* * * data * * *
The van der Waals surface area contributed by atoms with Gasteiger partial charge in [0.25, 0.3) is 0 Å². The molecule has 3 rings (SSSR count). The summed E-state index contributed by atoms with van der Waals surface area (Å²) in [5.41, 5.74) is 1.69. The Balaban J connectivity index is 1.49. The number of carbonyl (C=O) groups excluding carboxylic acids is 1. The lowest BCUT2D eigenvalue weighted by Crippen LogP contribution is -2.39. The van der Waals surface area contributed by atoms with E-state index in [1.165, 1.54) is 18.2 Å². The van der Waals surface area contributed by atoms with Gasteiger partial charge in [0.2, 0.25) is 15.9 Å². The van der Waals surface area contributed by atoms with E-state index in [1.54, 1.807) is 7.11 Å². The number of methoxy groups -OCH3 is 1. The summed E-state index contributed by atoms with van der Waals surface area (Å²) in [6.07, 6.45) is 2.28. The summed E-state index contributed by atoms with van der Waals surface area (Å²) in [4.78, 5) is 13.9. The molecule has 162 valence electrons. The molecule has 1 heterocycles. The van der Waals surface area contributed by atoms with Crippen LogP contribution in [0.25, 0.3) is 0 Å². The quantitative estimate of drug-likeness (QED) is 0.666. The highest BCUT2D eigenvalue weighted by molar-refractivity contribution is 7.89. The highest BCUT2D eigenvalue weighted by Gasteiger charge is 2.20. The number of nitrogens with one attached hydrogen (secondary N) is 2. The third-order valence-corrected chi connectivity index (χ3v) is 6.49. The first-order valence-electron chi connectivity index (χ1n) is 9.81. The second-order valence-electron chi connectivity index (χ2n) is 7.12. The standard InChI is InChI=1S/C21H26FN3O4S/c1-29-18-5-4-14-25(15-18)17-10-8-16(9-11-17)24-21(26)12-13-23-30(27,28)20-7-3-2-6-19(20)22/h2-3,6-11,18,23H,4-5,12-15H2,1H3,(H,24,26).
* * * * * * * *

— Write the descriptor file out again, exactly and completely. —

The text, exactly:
The van der Waals surface area contributed by atoms with Gasteiger partial charge in [0.25, 0.3) is 0 Å². The molecule has 3 rings (SSSR count). The summed E-state index contributed by atoms with van der Waals surface area (Å²) in [5.41, 5.74) is 1.69. The Balaban J connectivity index is 1.49. The number of carbonyl (C=O) groups excluding carboxylic acids is 1. The lowest BCUT2D eigenvalue weighted by Crippen LogP contribution is -2.39. The van der Waals surface area contributed by atoms with E-state index in [1.165, 1.54) is 18.2 Å². The van der Waals surface area contributed by atoms with Gasteiger partial charge in [0.2, 0.25) is 15.9 Å². The van der Waals surface area contributed by atoms with E-state index in [1.54, 1.807) is 7.11 Å². The number of methoxy groups -OCH3 is 1. The summed E-state index contributed by atoms with van der Waals surface area (Å²) in [6.07, 6.45) is 2.28. The summed E-state index contributed by atoms with van der Waals surface area (Å²) in [4.78, 5) is 13.9. The molecule has 162 valence electrons. The molecule has 1 heterocycles. The van der Waals surface area contributed by atoms with Crippen LogP contribution in [0.25, 0.3) is 0 Å². The quantitative estimate of drug-likeness (QED) is 0.666. The highest BCUT2D eigenvalue weighted by molar-refractivity contribution is 7.89. The highest BCUT2D eigenvalue weighted by Gasteiger charge is 2.20. The number of nitrogens with one attached hydrogen (secondary N) is 2. The third-order valence-corrected chi connectivity index (χ3v) is 6.49. The first-order valence-electron chi connectivity index (χ1n) is 9.81. The second-order valence-electron chi connectivity index (χ2n) is 7.12. The standard InChI is InChI=1S/C21H26FN3O4S/c1-29-18-5-4-14-25(15-18)17-10-8-16(9-11-17)24-21(26)12-13-23-30(27,28)20-7-3-2-6-19(20)22/h2-3,6-11,18,23H,4-5,12-15H2,1H3,(H,24,26).